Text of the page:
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"Buenos dias", "buenas noches" -- this was the first words in a foreign language I heard in my life, as a three-year old boy growing up in developing post-war Western Germany, where the first gastarbeiters had arrived from Spain. Fascinated by the strange sounds, I tried to get to know some more languages, the only opportunity being TV courses of English and French -- there was no foreign language education for pre-teen school children in Germany yet in those days. Read more



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Academic Paper


Title: Optimization in bilingual language use
Author: Rakesh Mohan Bhatt
Email: click here to access email
Homepage: https://netfiles.uiuc.edu/rbhatt/www/index.html
Institution: University of Illinois at Urbana-Champaign
Linguistic Field: Discourse Analysis; Sociolinguistics
Abstract: Pieter Muysken's keynote paper, “Language contact outcomes as a result of bilingual optimization strategies”, undertakes an ambitious project to theoretically unify different empirical outcomes of language contact, for instance, SLA, pidgins and Creoles, and code-switching. Muysken has dedicated a life-time to researching, rather successfully, various sub-fields of language contact, so I am very pleased to see him develop a synergistic model that reduces the complexities of different bilingual contact phenomena to four optimization strategies, the specific permutations of which yield the different, linguistically significant, generalizations. Such attempts are necessary, certainly, if the field of language contact has to make progress, theoretically. The success of such a theoretical unification, however, depends to a large extent on (i) the empirical mileage such unification receives; (ii) how well the assumptions underlying the logic of unification are theoretically motivated, to yield precise predictions about the orderliness of bilingual behavior; and (iii) the conceptual clarity required to understand the various links among the outcomes of language contact. On all these counts, Muysken's paper comes close to achieving success, though one notices several areas of fuzziness that need to be addressed for a competent model to fully emerge. In this short essay, I will point out two areas that need theoretical attention so that subsequent revisions of the present version of the model can address them. I will restrict my comments to code-switching, an extremely productive area of language contact, with which I am most familiar.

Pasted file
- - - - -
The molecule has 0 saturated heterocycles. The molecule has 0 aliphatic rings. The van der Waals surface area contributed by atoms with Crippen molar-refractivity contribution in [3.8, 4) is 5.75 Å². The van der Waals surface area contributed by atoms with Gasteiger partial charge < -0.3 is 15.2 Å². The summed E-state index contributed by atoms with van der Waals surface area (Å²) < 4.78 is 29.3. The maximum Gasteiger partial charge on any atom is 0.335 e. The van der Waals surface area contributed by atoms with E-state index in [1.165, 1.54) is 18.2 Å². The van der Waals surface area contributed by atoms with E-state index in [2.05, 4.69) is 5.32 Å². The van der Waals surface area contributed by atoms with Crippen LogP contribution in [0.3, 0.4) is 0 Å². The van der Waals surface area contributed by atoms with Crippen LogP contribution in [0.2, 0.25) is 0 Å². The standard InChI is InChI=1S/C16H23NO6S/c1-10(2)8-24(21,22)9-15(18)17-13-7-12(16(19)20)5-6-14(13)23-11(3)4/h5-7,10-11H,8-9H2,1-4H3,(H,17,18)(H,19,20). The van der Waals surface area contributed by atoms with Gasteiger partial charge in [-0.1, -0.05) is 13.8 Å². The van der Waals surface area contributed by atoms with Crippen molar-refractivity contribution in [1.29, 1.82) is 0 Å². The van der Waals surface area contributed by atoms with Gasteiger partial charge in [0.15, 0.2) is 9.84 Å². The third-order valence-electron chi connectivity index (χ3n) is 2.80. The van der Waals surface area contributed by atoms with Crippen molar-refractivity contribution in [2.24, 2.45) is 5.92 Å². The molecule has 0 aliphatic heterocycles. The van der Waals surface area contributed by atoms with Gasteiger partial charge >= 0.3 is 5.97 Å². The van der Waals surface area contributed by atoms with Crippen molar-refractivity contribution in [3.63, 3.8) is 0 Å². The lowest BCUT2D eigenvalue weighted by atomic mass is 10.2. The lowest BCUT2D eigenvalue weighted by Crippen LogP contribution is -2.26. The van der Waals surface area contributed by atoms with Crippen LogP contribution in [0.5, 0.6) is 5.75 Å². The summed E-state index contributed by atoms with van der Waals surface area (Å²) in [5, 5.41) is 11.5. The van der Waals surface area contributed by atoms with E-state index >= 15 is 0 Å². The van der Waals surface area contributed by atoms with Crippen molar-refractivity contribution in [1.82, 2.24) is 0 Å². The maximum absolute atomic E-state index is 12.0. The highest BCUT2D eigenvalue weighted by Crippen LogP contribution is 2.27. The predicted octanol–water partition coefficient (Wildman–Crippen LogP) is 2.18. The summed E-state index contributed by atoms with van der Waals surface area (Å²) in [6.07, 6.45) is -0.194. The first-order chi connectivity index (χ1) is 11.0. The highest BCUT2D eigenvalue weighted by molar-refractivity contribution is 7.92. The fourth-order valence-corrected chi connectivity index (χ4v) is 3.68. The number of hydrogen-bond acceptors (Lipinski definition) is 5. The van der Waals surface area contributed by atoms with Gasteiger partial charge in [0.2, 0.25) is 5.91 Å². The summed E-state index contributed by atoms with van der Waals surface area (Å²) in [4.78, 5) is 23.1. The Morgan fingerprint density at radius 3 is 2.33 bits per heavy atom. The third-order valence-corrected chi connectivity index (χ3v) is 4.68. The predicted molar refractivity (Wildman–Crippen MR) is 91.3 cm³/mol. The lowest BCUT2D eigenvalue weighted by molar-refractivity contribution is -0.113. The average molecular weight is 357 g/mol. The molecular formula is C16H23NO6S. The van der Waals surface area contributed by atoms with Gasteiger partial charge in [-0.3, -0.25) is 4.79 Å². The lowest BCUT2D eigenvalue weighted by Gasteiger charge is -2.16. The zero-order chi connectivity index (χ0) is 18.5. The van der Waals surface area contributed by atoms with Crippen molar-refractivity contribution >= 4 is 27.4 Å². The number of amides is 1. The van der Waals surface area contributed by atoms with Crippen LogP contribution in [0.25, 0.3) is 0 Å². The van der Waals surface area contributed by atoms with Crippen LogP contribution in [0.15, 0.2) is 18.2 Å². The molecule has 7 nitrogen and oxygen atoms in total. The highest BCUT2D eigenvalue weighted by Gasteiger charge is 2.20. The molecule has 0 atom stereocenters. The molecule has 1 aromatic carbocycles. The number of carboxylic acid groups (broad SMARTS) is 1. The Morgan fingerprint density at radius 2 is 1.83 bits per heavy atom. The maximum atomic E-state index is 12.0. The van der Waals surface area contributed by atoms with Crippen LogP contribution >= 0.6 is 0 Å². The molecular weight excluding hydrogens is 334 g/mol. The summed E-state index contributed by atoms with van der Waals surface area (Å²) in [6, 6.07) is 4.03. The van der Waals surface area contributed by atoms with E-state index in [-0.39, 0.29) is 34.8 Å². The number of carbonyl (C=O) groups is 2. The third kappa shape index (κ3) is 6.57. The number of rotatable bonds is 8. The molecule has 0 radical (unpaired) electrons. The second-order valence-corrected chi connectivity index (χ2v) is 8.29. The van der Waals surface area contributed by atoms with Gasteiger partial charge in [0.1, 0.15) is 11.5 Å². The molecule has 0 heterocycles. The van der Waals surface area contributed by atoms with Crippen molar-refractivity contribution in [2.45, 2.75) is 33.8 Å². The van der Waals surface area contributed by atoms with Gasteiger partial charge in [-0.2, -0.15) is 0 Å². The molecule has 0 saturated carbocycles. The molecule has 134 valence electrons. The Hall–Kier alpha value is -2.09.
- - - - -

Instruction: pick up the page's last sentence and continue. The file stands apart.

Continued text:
CUP at LINGUIST

This article appears in Bilingualism: Language and Cognition Vol. 16, Issue 4, which you can read on Cambridge's site or on LINGUIST .



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